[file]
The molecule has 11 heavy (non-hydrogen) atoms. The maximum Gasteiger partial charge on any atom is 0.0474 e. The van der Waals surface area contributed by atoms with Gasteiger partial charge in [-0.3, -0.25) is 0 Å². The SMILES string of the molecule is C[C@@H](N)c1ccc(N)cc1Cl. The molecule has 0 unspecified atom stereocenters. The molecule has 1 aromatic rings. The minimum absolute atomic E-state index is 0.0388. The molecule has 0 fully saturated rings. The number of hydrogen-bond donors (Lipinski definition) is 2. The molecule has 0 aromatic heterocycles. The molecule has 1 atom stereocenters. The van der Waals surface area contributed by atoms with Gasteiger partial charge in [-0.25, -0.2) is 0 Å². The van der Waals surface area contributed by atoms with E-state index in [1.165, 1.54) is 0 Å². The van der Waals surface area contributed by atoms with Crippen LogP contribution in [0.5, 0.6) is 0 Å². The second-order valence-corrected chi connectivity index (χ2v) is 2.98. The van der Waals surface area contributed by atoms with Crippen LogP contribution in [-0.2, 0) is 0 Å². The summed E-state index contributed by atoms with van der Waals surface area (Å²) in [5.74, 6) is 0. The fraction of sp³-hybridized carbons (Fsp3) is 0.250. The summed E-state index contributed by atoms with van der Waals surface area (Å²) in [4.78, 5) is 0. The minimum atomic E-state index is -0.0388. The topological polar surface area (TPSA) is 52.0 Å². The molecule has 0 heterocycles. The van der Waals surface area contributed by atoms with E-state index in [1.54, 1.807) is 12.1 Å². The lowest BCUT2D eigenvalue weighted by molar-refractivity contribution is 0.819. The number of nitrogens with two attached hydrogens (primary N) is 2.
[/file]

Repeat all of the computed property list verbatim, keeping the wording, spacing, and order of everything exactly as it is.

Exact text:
The molecule has 11 heavy (non-hydrogen) atoms. The maximum Gasteiger partial charge on any atom is 0.0474 e. The van der Waals surface area contributed by atoms with Gasteiger partial charge in [-0.3, -0.25) is 0 Å². The SMILES string of the molecule is C[C@@H](N)c1ccc(N)cc1Cl. The molecule has 0 unspecified atom stereocenters. The molecule has 1 aromatic rings. The minimum absolute atomic E-state index is 0.0388. The molecule has 0 fully saturated rings. The number of hydrogen-bond donors (Lipinski definition) is 2. The molecule has 0 aromatic heterocycles. The molecule has 1 atom stereocenters. The van der Waals surface area contributed by atoms with Gasteiger partial charge in [-0.25, -0.2) is 0 Å². The van der Waals surface area contributed by atoms with E-state index in [1.165, 1.54) is 0 Å². The van der Waals surface area contributed by atoms with Crippen LogP contribution in [0.5, 0.6) is 0 Å². The second-order valence-corrected chi connectivity index (χ2v) is 2.98. The van der Waals surface area contributed by atoms with Crippen LogP contribution in [-0.2, 0) is 0 Å². The summed E-state index contributed by atoms with van der Waals surface area (Å²) in [5.74, 6) is 0. The fraction of sp³-hybridized carbons (Fsp3) is 0.250. The summed E-state index contributed by atoms with van der Waals surface area (Å²) in [4.78, 5) is 0. The minimum atomic E-state index is -0.0388. The topological polar surface area (TPSA) is 52.0 Å². The molecule has 0 heterocycles. The van der Waals surface area contributed by atoms with E-state index in [1.54, 1.807) is 12.1 Å². The lowest BCUT2D eigenvalue weighted by molar-refractivity contribution is 0.819. The number of nitrogens with two attached hydrogens (primary N) is 2.